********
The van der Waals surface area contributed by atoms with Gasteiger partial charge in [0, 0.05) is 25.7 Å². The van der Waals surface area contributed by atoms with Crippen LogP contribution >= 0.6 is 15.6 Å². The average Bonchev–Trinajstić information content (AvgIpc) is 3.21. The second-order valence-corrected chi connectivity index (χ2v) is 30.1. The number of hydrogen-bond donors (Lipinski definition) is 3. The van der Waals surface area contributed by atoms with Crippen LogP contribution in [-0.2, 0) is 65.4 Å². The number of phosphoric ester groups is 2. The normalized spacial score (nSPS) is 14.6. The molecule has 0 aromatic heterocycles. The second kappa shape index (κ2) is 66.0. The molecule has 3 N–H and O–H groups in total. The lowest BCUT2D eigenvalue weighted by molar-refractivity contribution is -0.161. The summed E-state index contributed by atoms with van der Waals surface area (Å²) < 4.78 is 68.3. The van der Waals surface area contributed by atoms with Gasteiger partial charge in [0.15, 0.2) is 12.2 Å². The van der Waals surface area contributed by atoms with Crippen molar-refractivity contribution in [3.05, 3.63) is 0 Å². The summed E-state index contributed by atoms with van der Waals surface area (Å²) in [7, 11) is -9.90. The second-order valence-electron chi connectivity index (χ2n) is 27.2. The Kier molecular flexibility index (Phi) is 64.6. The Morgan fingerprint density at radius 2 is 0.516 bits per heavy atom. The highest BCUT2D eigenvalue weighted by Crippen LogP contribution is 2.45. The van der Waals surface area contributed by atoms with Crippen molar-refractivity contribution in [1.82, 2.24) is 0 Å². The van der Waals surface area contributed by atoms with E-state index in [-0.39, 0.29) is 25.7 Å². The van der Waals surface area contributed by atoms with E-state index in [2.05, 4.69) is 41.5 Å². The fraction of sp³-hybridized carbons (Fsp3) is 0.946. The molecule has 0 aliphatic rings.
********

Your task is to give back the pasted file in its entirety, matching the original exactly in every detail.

The van der Waals surface area contributed by atoms with Gasteiger partial charge in [0, 0.05) is 25.7 Å². The van der Waals surface area contributed by atoms with Crippen LogP contribution >= 0.6 is 15.6 Å². The average Bonchev–Trinajstić information content (AvgIpc) is 3.21. The second-order valence-corrected chi connectivity index (χ2v) is 30.1. The number of hydrogen-bond donors (Lipinski definition) is 3. The van der Waals surface area contributed by atoms with Crippen LogP contribution in [-0.2, 0) is 65.4 Å². The number of phosphoric ester groups is 2. The normalized spacial score (nSPS) is 14.6. The molecule has 0 aromatic heterocycles. The second kappa shape index (κ2) is 66.0. The molecule has 3 N–H and O–H groups in total. The lowest BCUT2D eigenvalue weighted by molar-refractivity contribution is -0.161. The summed E-state index contributed by atoms with van der Waals surface area (Å²) < 4.78 is 68.3. The van der Waals surface area contributed by atoms with Gasteiger partial charge in [0.15, 0.2) is 12.2 Å². The van der Waals surface area contributed by atoms with Crippen molar-refractivity contribution in [3.05, 3.63) is 0 Å². The summed E-state index contributed by atoms with van der Waals surface area (Å²) in [7, 11) is -9.90. The second-order valence-electron chi connectivity index (χ2n) is 27.2. The Kier molecular flexibility index (Phi) is 64.6. The Morgan fingerprint density at radius 2 is 0.516 bits per heavy atom. The highest BCUT2D eigenvalue weighted by Crippen LogP contribution is 2.45. The van der Waals surface area contributed by atoms with Crippen molar-refractivity contribution in [1.82, 2.24) is 0 Å². The van der Waals surface area contributed by atoms with E-state index in [-0.39, 0.29) is 25.7 Å². The van der Waals surface area contributed by atoms with E-state index in [2.05, 4.69) is 41.5 Å². The fraction of sp³-hybridized carbons (Fsp3) is 0.946. The molecule has 0 aliphatic rings.